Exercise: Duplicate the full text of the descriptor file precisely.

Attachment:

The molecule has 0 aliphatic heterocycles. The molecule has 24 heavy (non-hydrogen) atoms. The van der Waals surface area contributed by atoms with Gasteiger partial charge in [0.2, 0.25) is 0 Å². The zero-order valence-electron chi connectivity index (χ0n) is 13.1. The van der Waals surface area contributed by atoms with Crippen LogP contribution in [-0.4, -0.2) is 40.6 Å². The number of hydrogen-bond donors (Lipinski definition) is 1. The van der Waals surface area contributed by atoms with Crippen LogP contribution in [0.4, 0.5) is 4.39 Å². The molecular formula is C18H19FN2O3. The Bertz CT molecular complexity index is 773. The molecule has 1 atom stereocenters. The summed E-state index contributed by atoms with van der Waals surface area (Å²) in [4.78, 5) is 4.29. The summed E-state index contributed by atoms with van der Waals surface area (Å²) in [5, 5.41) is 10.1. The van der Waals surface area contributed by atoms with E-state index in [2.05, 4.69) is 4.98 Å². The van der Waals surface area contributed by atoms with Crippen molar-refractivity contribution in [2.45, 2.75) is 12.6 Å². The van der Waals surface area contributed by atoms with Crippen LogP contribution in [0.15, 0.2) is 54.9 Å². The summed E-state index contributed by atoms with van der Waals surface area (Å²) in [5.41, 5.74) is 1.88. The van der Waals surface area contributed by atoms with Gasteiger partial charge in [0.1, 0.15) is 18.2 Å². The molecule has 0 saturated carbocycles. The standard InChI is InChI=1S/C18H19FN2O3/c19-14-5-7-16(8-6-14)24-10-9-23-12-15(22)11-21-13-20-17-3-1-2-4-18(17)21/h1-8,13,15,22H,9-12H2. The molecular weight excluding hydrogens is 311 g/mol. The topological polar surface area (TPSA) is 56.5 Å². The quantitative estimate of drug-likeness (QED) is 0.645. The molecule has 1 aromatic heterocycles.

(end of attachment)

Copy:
The molecule has 0 aliphatic heterocycles. The molecule has 24 heavy (non-hydrogen) atoms. The van der Waals surface area contributed by atoms with Gasteiger partial charge in [0.2, 0.25) is 0 Å². The zero-order valence-electron chi connectivity index (χ0n) is 13.1. The van der Waals surface area contributed by atoms with Crippen LogP contribution in [-0.4, -0.2) is 40.6 Å². The number of hydrogen-bond donors (Lipinski definition) is 1. The van der Waals surface area contributed by atoms with Crippen LogP contribution in [0.4, 0.5) is 4.39 Å². The molecular formula is C18H19FN2O3. The Bertz CT molecular complexity index is 773. The molecule has 1 atom stereocenters. The summed E-state index contributed by atoms with van der Waals surface area (Å²) in [4.78, 5) is 4.29. The summed E-state index contributed by atoms with van der Waals surface area (Å²) in [5, 5.41) is 10.1. The van der Waals surface area contributed by atoms with E-state index in [2.05, 4.69) is 4.98 Å². The van der Waals surface area contributed by atoms with Crippen molar-refractivity contribution in [2.45, 2.75) is 12.6 Å². The van der Waals surface area contributed by atoms with Crippen LogP contribution in [0.15, 0.2) is 54.9 Å². The summed E-state index contributed by atoms with van der Waals surface area (Å²) in [5.41, 5.74) is 1.88. The van der Waals surface area contributed by atoms with Gasteiger partial charge in [0.1, 0.15) is 18.2 Å². The molecule has 0 saturated carbocycles. The standard InChI is InChI=1S/C18H19FN2O3/c19-14-5-7-16(8-6-14)24-10-9-23-12-15(22)11-21-13-20-17-3-1-2-4-18(17)21/h1-8,13,15,22H,9-12H2. The molecular weight excluding hydrogens is 311 g/mol. The topological polar surface area (TPSA) is 56.5 Å². The quantitative estimate of drug-likeness (QED) is 0.645. The molecule has 1 aromatic heterocycles.